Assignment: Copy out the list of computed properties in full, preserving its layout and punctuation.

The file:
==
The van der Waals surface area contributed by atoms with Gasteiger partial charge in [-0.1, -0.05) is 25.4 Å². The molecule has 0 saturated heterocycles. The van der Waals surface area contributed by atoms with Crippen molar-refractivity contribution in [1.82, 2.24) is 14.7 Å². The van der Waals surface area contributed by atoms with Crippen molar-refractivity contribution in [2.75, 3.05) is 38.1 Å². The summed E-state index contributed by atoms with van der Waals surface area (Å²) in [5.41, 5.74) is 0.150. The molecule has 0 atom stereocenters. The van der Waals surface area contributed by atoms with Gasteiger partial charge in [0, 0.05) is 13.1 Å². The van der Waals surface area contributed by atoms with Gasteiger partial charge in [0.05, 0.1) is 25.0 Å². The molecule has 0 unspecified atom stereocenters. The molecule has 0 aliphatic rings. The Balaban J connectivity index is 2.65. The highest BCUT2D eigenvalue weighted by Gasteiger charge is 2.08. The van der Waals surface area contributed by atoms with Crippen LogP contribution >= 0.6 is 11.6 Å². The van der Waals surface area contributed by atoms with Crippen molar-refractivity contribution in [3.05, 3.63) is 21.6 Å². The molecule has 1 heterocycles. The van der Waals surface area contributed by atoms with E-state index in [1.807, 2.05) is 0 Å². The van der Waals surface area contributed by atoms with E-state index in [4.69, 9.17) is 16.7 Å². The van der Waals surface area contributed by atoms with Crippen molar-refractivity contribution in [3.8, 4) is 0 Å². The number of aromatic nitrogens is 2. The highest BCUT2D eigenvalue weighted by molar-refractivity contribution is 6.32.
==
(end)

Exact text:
The van der Waals surface area contributed by atoms with Gasteiger partial charge in [-0.1, -0.05) is 25.4 Å². The molecule has 0 saturated heterocycles. The van der Waals surface area contributed by atoms with Crippen molar-refractivity contribution in [1.82, 2.24) is 14.7 Å². The van der Waals surface area contributed by atoms with Crippen molar-refractivity contribution in [2.75, 3.05) is 38.1 Å². The summed E-state index contributed by atoms with van der Waals surface area (Å²) in [5.41, 5.74) is 0.150. The molecule has 0 atom stereocenters. The van der Waals surface area contributed by atoms with Gasteiger partial charge in [0, 0.05) is 13.1 Å². The van der Waals surface area contributed by atoms with Gasteiger partial charge in [0.05, 0.1) is 25.0 Å². The molecule has 0 unspecified atom stereocenters. The molecule has 0 aliphatic rings. The Balaban J connectivity index is 2.65. The highest BCUT2D eigenvalue weighted by Gasteiger charge is 2.08. The van der Waals surface area contributed by atoms with Crippen LogP contribution >= 0.6 is 11.6 Å². The van der Waals surface area contributed by atoms with Crippen molar-refractivity contribution in [3.05, 3.63) is 21.6 Å². The molecule has 1 heterocycles. The van der Waals surface area contributed by atoms with E-state index in [1.807, 2.05) is 0 Å². The van der Waals surface area contributed by atoms with E-state index in [4.69, 9.17) is 16.7 Å². The van der Waals surface area contributed by atoms with Crippen molar-refractivity contribution in [3.8, 4) is 0 Å². The number of aromatic nitrogens is 2. The highest BCUT2D eigenvalue weighted by molar-refractivity contribution is 6.32.